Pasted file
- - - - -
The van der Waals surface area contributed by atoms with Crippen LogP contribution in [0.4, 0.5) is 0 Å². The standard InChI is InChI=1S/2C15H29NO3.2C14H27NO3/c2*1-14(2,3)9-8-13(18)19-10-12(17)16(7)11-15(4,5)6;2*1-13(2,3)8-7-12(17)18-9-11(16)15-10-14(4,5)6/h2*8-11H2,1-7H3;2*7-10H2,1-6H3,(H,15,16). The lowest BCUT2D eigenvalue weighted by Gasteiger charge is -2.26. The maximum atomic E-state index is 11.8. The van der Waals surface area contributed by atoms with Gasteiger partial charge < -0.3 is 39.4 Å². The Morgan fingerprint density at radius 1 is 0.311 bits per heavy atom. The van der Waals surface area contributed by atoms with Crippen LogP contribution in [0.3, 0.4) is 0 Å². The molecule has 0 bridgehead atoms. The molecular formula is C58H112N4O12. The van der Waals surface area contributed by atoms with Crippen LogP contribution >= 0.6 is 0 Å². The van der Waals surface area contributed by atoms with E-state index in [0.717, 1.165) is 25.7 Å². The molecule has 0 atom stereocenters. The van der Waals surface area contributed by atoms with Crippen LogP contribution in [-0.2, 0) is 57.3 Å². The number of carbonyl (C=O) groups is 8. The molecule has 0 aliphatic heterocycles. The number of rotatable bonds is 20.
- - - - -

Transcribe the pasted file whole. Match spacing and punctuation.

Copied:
The van der Waals surface area contributed by atoms with Crippen LogP contribution in [0.4, 0.5) is 0 Å². The standard InChI is InChI=1S/2C15H29NO3.2C14H27NO3/c2*1-14(2,3)9-8-13(18)19-10-12(17)16(7)11-15(4,5)6;2*1-13(2,3)8-7-12(17)18-9-11(16)15-10-14(4,5)6/h2*8-11H2,1-7H3;2*7-10H2,1-6H3,(H,15,16). The lowest BCUT2D eigenvalue weighted by Gasteiger charge is -2.26. The maximum atomic E-state index is 11.8. The van der Waals surface area contributed by atoms with Gasteiger partial charge < -0.3 is 39.4 Å². The Morgan fingerprint density at radius 1 is 0.311 bits per heavy atom. The van der Waals surface area contributed by atoms with Crippen LogP contribution in [0.3, 0.4) is 0 Å². The molecule has 0 bridgehead atoms. The molecular formula is C58H112N4O12. The van der Waals surface area contributed by atoms with Crippen LogP contribution >= 0.6 is 0 Å². The van der Waals surface area contributed by atoms with E-state index in [0.717, 1.165) is 25.7 Å². The molecule has 0 atom stereocenters. The van der Waals surface area contributed by atoms with Crippen LogP contribution in [-0.2, 0) is 57.3 Å². The number of carbonyl (C=O) groups is 8. The molecule has 0 aliphatic heterocycles. The number of rotatable bonds is 20.